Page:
09 Jan 2006 10:12:27 GMT
Source: Reuters

Sukree Sukplang
CHIANG MAI, Thailand, Jan 9 (Reuters) – Thousands of Thais marched through the northern city of Chiang Mai on Monday to protest against a U.S.-Thai free-trade pact as officials began a sixth round of negotiations.
The protesters, including farmers from the drought-plagued northeast and HIV/AIDS patients in Bangkok, marched 2 km (1 mile) from the city’s main train station to the U.S. consulate chanting and waving placards.
"We want the whole negotiation process to end because they are not transparent and against the constitution," said Kannikar Kittivechakul of the People’s Network Against Free Trade Agreements and Privatisations, which organised the rally.
The group said a free-trade pact would result in the privatisation of public utilities under U.S. management and farmers would suffer from cheap farm imports while paying more for U.S.-made drugs.
The United States is Thailand’s largest trade partner. Thai exports were worth $15 billion in 2004 and imports $7.2 billion.
Neena Moorjani, spokeswoman for the U.S. trade delegation, called the protests "a sign of healthy democracy".
Trade negotiators resumed talks on Monday. A Thai negotiator said last week services and financial sectors, left aside in early rounds, would be on the table during the week-long meeting.
Pharmaceuticals, another delicate issue, were also likely to be discussed despite opposition from groups that fear Thailand’s generic drug industry would be hurt, Thai chief negotiator Nitya Pibulsonggram said.
William Aldis, the World Health Organisation representative in Bangkok, said Thailand should think carefully about surrendering access to cheap medicine in exchange for a free-trade deal.
"The stakes are indeed high, especially for the 600,000 Thais living with HIV/AIDS and whose survival will depend on the availability of affordable anti-retroviral drugs," Aldis wrote in the Bangkok Post newspaper.
Moorjani said the U.S. delegation hoped a final deal could be wrapped up in a few months.
"Specifically, we hope to make sufficient progress on the text of the chapters under negotiation as well as market access," she said in a statement to Reuters. (Additional reporting and writing by Nopporn Wong-Anan in Bangkok)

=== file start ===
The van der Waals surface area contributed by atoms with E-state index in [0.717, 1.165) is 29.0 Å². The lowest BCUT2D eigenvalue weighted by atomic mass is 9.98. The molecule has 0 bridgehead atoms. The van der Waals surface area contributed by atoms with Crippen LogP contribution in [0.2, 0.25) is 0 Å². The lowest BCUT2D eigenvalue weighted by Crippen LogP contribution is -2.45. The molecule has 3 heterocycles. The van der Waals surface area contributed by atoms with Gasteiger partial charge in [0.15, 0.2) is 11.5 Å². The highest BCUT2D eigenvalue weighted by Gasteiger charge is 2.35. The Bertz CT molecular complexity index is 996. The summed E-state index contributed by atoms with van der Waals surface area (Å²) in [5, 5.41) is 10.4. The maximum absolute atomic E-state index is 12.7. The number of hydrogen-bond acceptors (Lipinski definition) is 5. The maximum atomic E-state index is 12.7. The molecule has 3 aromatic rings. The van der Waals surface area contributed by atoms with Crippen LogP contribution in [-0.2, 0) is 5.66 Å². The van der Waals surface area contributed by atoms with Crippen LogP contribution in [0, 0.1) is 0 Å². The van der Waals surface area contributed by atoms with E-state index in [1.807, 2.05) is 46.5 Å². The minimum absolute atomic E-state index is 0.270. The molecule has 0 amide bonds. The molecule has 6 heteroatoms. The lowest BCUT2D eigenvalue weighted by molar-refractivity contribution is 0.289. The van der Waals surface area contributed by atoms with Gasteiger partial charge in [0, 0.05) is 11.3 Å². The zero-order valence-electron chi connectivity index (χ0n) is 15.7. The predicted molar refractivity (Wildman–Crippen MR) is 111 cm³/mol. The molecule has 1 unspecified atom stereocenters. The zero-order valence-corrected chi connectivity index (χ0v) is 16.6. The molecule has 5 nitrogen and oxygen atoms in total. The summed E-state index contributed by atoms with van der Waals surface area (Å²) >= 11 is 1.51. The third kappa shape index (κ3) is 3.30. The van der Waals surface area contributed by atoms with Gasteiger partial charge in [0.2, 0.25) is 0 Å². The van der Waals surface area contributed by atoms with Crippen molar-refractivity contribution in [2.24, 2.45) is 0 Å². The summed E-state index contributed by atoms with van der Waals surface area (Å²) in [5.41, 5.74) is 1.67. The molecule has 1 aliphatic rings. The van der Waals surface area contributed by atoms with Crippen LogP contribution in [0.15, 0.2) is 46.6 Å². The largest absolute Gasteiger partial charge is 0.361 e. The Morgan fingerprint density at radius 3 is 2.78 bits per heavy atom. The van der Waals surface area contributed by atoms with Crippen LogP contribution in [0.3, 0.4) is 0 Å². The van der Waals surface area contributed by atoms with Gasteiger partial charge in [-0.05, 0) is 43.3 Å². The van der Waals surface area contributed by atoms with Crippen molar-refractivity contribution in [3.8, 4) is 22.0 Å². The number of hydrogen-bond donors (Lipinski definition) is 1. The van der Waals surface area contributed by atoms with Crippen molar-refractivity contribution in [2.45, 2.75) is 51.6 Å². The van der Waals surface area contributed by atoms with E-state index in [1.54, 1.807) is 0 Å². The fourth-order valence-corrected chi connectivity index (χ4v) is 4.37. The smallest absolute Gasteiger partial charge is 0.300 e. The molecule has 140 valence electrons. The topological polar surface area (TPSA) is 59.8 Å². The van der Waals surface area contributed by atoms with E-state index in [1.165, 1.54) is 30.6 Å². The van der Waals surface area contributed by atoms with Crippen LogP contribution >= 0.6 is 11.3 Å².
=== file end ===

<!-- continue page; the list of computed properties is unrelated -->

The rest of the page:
AFX News Limited
Thousands stage protest rally in Thailand as free trade talks with US resume 01.09.2006, 03:40 AM

CHIANG MAI, Thailand (AFX) – Thousands of Thais took to the streets today to protest the latest free-trade talks with the US, claiming the deal will hurt farmers and reduce access to life-saving drugs.

The demonstration came as the two countries began their sixth round of talks, expected to last until Friday, since they launched negotiations in June 2004.

Neena Moorjani, spokeswoman for the US Trade Representative, said negotiators in Chiang Mai are fleshing out the language of the deal.

‘We are meeting to talk about how we make sufficient progress to make sure we finish by the spring,’ she said.

Negotiators are still hammering out differences over sensitive issues such as agriculture, drug patents and the liberalization of Thailand’s financial sectors, according to Thai officials.

The noisy but peaceful group of farmers, AIDS activists, consumer advocates and other protesters marched to the US consulate general in the northwestern city of Chiang Mai. Organizers said around 10,000 demonstrators were on hand.

Witoon Liamchamroon, who coordinated the protest for an umbrella group of activists called Free Trade Watch, said the talks were at a critical stage.

‘The FTA (free-trade agreement) with the United States is not fair for Thai people. Only the United States will get benefits out of this deal,’ said Witoon.

The group, which was formed in 2003 by activists, academics and non-governmental organizations, has been campaigning for greater public involvement in Thailand’s free-trade agreements.

For Thailand, key issues include Washington’s proposal to enforce 25-year patent protection for US-made pharmaceutical drugs, which is tougher than World Trade Organization rules that offer only 20 years.

Witoon said the US proposal will effectively restrict public access to cheap generic drugs in Thailand, which has one of Asia’s highest rates of HIV infection with 670,000 HIV or AIDS patients or one percent of the population.

‘The United States is pressuring Thailand to agree on the drug patent issue. The extension of patent protection for US drugs could force Thai AIDS patients to pay for drugs at higher prices,’ he said.

Witoon also argued that Washington’s call for further opening of the Thai agricultural market is unfair, saying the FTA could put a large number of Thai farmers out of business in the face of cut-throat global competition.